Q What is the consumer's perception of pork quality? A Quality means different things to different consumers according to their demographics, preparation methods and lifestyles. But, if we listen to consumers, we will hear: "All I want is a product that I can serve to my family time and again with the same results."
They want to know: "Why is one pork chop excellent and the other just so-so? Why are some chops pink and others not? Why is there moisture in the tray and other times it's dry?"

There is too much variation in the meat case. If we could deliver a consistent pork product the consumer wouldn't have to be confused. All they want is something that's nutritious, easy to prepare, affordable and available when they want it.

Q What do consumers want from pork? A They don't want a surprise every time they open up a package. They don't want something that is difficult to prepare, and they don't want to guess which cut it is. They don't want to hear their family comment on how awful the pork was.

They want a product that exceeds their expectations, something that is fun, something they can serve to company, something that wows their family. But the most important factor is taste.

Q Are consumers willing to pay for consistent, high-quality pork products, or do they just expect it? A I would like to believe if we add value to pork, consumers would be willing to pay more for it. There are models clearly demonstrating that you can create real or perceived value and be awarded for it. Two examples would be Certified Angus Beef and Certified Hereford Beef. They have done an excellent job creating value-added beef programs, at the same time generating more profit for the entire food chain.

Q What information can be added to a product label to entice consumers? A There is no one answer; different demographics have different perspectives.

If you look at the industry, you'll find different messages: Extra Tender, Always Tender Always Fresh, 97 percent Fat Free, American Heart Association seal of approval, USDA verified, Lean Generation, Pork the Other White Meat, on and on.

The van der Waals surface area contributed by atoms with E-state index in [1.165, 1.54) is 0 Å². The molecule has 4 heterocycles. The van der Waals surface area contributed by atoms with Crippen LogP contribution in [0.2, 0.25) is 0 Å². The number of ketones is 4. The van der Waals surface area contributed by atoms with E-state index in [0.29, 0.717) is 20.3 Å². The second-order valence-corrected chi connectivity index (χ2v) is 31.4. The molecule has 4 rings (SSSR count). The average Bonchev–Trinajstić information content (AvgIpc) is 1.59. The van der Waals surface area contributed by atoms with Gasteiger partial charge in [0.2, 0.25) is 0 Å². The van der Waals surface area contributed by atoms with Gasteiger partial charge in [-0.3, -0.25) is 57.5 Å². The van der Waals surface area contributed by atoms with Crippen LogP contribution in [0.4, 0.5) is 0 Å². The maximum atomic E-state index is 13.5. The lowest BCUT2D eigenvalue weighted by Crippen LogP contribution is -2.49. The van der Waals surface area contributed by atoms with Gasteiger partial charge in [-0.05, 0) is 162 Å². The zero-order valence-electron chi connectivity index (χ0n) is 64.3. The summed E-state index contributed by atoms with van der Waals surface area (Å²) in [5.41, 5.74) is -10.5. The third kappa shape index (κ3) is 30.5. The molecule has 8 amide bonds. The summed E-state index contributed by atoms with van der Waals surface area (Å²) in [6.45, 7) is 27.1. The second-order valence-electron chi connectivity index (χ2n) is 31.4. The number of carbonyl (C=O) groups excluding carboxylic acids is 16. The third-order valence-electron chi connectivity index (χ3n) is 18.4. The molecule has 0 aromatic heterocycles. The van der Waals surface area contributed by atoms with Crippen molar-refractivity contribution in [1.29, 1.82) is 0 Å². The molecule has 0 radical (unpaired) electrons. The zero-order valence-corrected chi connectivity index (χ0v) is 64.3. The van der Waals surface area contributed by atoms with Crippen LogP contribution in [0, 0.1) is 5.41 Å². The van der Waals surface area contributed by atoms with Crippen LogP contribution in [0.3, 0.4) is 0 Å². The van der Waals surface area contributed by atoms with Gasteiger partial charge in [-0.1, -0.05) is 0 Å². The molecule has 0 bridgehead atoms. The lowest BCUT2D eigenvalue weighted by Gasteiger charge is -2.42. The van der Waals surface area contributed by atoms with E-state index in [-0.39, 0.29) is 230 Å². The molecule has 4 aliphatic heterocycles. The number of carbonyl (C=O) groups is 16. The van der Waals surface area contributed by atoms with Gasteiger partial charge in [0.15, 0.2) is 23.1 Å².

Q What can producers do to better meet consumers' demands? A The simplest answer is when developing a model for the food chain make sure the consumer is at the beginning of your business plan, not at the end. Make sure you have a strong feedback scenario in your model to ensure that your program is communicated with both ends of the food chain.

Q Can producers really connect through to retail? A It is critical that the entire food chain connects. Without producers producing the right pig, without the packers and processors producing the right products, and without the retailers and foodservice industries serving up the best products, this industry will struggle to move forward.

As we come out of this long market correction we will see a different industry. The question is what will it look like? Will it mirror poultry? Or will we create a totally new industry – part vertically integrated, part producer aligned? Will packers continue to align with the retail industry? This has begun in some areas but the verdict is still out.

The retail industry will continue to consolidate. Wal-Mart continues to expand, including different models like its new "small mart" or neighborhood stores. Kroger, Safeway and Albertson continue to gobble up others.

I expect case-ready pork to move to the next level. We have seen some great successes that provide a positive picture for future growth. But it all comes at a price.
If someone is going to put a name on the package, the product has to be perfect.

Whose name will be on the "new" case-ready packages? Will it be national brands or in-house brands? What role can the producer play in this?

It adds up to partnerships: alignment between producer and packer, with partnership links to the end user.

We could learn a lot from some of the marketing laws:

  • The Law of the Category: "If you can't be the first in a category, set up a new category you can be first in."
  • The Law of the Mind: "It's better to be first in the mind than to be first in the marketplace."
  • The Law of Focus "The most powerful concept in marketing is owning a word in the prospect's mind."